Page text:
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Firing Line: George Kinder

Daniel Liberto

In just one hour advisers can revolutionise their services, regain trust and essentially deliver the best outcome for clients, according to George Kinder, the creator of the successful global movement known as “life planning”. Fifteen years ago Mr Kinder sold his advisory firm to spread the word about his client-centric philosophies and has since written several books and introduced training courses to help achieve his lofty goals.

The constantly travelling founder and president of The Kinder Institute of Life Planning said he initially became a financial adviser to “make a living” and because he was “good at mathematical thinking”. But he also could not ignore a longstanding yearning to embrace his artistic passions and dissatisfaction with how consumers were treated. It was this “real weakness” in financial services that motivated him to write his first book for consumers, and the success that followed gave him the courage to pack in his day job and dedicate his energies to engineering change.

The book, The Seven Stages of Money Maturity, exceeded expectations when it sold 40,000 copies in his native US, but what surprised him most about its success was that half its readers were financial advisers. Rather than rejecting his theories, plenty of his peers embraced them and shared a similar discontent with industry practices.

“The number one weakness in the financial services industry is the trust levels, which are abysmally low,” Mr Kinder said. “Trust is doing things in the consumer interest, but the whole emphasis on advice has been product, on spreadsheet items and cashflow, which are things the consumer does not care about. The product is the last thing. You can buy products anywhere. The question is, do you trust the adviser?”

He blamed the prevalent “product-obsessed” culture on what advisers had been taught in textbooks and urged his peers to adapt by placing a closer emphasis on listening and building relationships – approaches that are integral to his financial life-planning project. As far as Mr Kinder is concerned, the responsibility of a financial adviser goes well beyond selling products to clients and until this is fully acknowledged the “trust gap” will always exist.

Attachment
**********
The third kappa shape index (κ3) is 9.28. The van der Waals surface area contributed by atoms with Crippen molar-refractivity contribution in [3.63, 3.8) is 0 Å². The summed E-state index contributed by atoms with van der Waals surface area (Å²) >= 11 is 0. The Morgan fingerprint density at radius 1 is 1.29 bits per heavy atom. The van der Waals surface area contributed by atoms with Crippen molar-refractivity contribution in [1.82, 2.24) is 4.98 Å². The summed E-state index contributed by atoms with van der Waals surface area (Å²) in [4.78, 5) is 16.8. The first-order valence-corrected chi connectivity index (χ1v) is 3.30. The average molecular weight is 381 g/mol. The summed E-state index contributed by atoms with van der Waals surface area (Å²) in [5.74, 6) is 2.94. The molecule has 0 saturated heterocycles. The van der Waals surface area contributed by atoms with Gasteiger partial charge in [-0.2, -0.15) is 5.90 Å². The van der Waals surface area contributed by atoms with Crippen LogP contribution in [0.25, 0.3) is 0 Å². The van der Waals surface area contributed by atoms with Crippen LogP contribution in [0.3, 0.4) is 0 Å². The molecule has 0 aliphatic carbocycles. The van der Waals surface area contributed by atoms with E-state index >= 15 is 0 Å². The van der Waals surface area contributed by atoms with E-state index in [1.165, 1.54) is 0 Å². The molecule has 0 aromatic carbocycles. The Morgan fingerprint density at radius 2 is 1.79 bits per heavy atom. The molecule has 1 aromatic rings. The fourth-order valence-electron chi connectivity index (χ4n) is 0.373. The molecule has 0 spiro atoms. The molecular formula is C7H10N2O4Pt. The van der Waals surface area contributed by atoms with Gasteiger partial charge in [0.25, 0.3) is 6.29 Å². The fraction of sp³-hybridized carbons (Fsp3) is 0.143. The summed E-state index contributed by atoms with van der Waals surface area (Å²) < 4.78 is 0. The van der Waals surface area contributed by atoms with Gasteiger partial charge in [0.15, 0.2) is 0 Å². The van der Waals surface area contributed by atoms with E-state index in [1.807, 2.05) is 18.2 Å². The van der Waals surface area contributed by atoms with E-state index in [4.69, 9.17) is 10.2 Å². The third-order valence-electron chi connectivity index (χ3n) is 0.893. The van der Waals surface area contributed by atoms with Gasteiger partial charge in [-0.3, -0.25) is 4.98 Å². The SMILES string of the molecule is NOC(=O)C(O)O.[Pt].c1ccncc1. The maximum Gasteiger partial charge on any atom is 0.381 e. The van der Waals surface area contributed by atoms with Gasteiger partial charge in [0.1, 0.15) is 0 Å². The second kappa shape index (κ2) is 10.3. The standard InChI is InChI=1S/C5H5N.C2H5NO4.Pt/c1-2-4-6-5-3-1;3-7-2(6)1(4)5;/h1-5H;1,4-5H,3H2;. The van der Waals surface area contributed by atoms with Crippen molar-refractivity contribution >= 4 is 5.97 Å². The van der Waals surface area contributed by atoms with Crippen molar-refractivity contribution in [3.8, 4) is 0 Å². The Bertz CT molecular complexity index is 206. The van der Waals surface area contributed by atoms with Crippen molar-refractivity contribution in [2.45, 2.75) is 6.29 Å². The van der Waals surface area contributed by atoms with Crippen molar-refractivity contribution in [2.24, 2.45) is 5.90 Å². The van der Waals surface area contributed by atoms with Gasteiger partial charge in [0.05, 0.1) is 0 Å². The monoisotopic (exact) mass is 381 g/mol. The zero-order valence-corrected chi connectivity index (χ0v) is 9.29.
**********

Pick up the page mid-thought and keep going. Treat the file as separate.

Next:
In his eyes a financial life planner asks more profound personal questions on what clients want to do with their money by exploring their inspirations and ultimate life ambitions. Until this process is complete, he said, a truly holistic financial plan could not be created.

He added: “Life planning is what has to happen before a financial plan can be designed. It is about meeting the client, establishing a great relationship, gaining trust and eliciting what the client cares about most. Only once that has been established can the financial plan can be done.”

According to Mr Kinder, this process can be achieved by dedicating the first meeting to listening and avoiding sales pitches. When delivered effectively, the meeting – crucially – can help advisers overcome “half the issues needed to build trust”. Moreover – contrary to fears from some that this extra time required to build relationships will prove too costly for the average client – he said an effective life plan can be delivered in just one hour.